Isak Svensson. International Mediation Bias and Peacemaking: Taking Sides in Civil Wars. Abingdon, Oxon: Routledge, 2015. 158 pp. $145.00 (cloth), ISBN 978-0-415-66074-7.
Reviewed by SungYong Lee (University at Otago)
Published on H-Diplo (August, 2015)
Commissioned by Seth Offenbach (Bronx Community College, The City University of New York)
It is a truism in mainstream academic debates and practical trainings that mediators’ impartiality is an essential element of successful peace mediation. In order to gain trust from negotiating parties who are carrying out adversarial bargaining, the traditional assumption suggests that mediating bodies must remain “impartial and unbiased, ideally unconnected” to any of the direct participants. Moreover, mediators are believed to have more opportunities to promote creative suggestions, and to organize external interventions more effectively, when they constantly maintain unbiased positions throughout the negotiation period.
These mainstream assumptions, however, have faced criticism from a variety of viewpoints. While many studies highlight the limited utilities of impartiality from practical viewpoints, others question whether it is possible for a third party to be purely impartial and unbiased from more fundamental perspectives. Moreover, some commentators attempt to develop more theoretical arguments on the positive contributions of biased mediators. Nevertheless, compared to the amount of research outputs and practical trainings based on the widely accepted faith in the neutrality of mediators, the roles of biased mediation have gained much less attention in contemporary scholarship; moreover, previous studies on this topic generally relied on theoretical consideration or a small number of case studies.
In this regard, Isak Svensson’s International Mediation Bias and Peacemaking is a significant step towards a more comprehensive understanding of “why biased mediators are effective in bringing about settlements” of armed conflicts (p. 4). This research proves the effectiveness of four causal mechanisms that increase the possibility of successful mediation of biased interveners: (1) their motivation to offer incentives to the sides close to them, (2) their ability to gain accurate information from the national actors that they advocate, (3) their better positions to get the negotiating parties to make concessions, and (4) the ability of their leverage to counterbalance negotiators’ less genuine commitments. In order to prove these hypotheses, this volume presents quantitative analysis of 124 peace agreements signed in the post-Cold War period as well as five case studies.
The contents of this volume are carefully organized to develop these key arguments. Specifically, part 1 presents key concepts and an analytic framework that are utilized in Svensson’s empirical data analysis. He focuses on three questions: How should the success of mediation be evaluated (chapter 1)? What are the limitations of unbiased mediators (chapter 2)? Why can biased mediators do better jobs than impartial mediators in bringing about successful peace negotiation (chapter 3)? At the risk of oversimplifying his arguments, the extensive discussions can be summarized as “biased mediators have some relative strengths that are important in order to bring about peace institutions in civil wars” (p. 42).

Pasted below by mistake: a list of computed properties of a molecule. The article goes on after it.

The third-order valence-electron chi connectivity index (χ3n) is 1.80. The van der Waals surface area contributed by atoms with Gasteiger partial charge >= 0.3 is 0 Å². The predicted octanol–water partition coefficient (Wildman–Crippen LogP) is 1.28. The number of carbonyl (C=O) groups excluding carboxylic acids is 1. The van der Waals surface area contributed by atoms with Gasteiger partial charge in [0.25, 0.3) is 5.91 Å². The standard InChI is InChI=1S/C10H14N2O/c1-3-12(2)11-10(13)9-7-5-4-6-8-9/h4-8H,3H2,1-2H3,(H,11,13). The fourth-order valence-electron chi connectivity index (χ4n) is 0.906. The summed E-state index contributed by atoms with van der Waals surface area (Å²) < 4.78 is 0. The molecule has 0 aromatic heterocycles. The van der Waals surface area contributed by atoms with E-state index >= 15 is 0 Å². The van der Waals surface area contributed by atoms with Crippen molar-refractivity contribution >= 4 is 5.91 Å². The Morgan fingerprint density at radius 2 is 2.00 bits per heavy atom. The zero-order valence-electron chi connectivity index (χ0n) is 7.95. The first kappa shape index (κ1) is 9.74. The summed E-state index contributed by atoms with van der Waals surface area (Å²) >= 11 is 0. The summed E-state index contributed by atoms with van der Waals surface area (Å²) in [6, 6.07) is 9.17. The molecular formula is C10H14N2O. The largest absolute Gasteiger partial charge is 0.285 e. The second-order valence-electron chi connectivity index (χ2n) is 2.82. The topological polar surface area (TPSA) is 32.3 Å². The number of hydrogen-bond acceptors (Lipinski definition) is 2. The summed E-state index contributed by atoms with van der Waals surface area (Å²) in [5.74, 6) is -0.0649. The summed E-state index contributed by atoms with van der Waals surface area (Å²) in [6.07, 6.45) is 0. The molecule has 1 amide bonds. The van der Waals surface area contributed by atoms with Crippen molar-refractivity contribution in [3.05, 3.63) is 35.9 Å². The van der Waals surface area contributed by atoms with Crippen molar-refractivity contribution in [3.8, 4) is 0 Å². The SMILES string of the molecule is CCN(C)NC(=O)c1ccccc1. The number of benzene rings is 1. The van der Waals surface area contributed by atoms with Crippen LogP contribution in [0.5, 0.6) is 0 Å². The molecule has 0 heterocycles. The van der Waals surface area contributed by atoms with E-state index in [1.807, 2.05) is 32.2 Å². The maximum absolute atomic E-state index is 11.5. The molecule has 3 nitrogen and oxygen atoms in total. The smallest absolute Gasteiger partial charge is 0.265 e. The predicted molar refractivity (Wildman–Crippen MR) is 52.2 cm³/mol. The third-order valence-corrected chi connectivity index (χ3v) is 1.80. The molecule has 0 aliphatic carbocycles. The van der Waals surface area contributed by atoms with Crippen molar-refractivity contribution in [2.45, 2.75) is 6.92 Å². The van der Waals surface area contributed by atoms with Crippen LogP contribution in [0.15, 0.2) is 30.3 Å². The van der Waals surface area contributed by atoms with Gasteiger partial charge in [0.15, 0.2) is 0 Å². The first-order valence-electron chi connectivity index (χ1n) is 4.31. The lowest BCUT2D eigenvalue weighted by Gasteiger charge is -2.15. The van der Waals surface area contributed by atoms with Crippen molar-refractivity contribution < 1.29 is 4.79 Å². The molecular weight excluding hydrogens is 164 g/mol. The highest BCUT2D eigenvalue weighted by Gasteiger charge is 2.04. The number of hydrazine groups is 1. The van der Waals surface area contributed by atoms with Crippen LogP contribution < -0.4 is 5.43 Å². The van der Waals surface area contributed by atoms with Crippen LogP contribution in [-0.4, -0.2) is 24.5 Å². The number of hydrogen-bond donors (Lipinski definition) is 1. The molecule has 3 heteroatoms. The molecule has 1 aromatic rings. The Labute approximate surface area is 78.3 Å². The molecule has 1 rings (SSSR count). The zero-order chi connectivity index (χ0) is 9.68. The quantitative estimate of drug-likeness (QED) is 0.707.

Based on conceptual and hypothetical clarification, part 2 demonstrates empirical evidence of the previously stated hypotheses. By drawing on data from the Uppsala Conflict Data Program, chapter 4 demonstrates the statistical correlation between biased mediation and the success of three types of peace institutions, namely, “political, military, and territorial power-sharing; third-party security guarantees; and justice arrangements” (p. 45). Although their statistical significance varies, the findings present clearly positive correlations: mediators biased in favor of rebel groups are more likely to bring about solid power-sharing arrangements and external security guarantees while those advocating the government’s interests are generally more contributive in producing territorial power-sharing agreements, amnesties for governmental leaders, and the rehabilitation of civilian lives.
In chapters 5 to 9, the case studies are conducted to present more nuanced explanations of the roles played by biased mediation, primarily dealing with the four hypotheses stated above. The specific analytical emphasis varies chapter by chapter. For example, chapter 5 examines how (rebel-biased) India encouraged the Sri Lankan government to make concessions whereas chapter 7 highlights the (pro-government) US mediation that brought about agreements on territorial power-sharing structure. Moreover, Malaysia demonstrated successful mediation in the peace process of the Philippines, based on moderate low-key facilitation (chapter 6). The case study of India reveals the strengths and problems of direct and strong involvement (chapter 5). The case study of Cambodia in chapter 8 is interesting in that it shows the diplomacy between biased mediators to develop more unified diplomatic manners.
Finally, the two chapters in part 3 propose varied theoretical and practical implications of the empirical findings. In particular, chapter 10 proposes four models whereby future mediation practice can utilize or benchmark the strengths of biased mediation. Thus, as far as the peace processes examined in this study go, the empirical data proves the relative strengths of biased mediators in brokering successful peace processes.
Nevertheless, it should be noted that the conclusion of this research should not be interpreted as a simple advocacy of biased mediation. Instead, the author acknowledges that many biased mediators have demonstrated various problems, ranging from hastened and untimely engagement in pursuit of selfish interests to imprudent application of coercive pressure. Hence, this publication warns of the negative impact of mediators having too much bias and highlights the need to control the influence of biased mediators to “bring their side to the table and make the concessions necessary for a settlement to be reached” (p. 122), although the details of how to do so are beyond the scope of the study.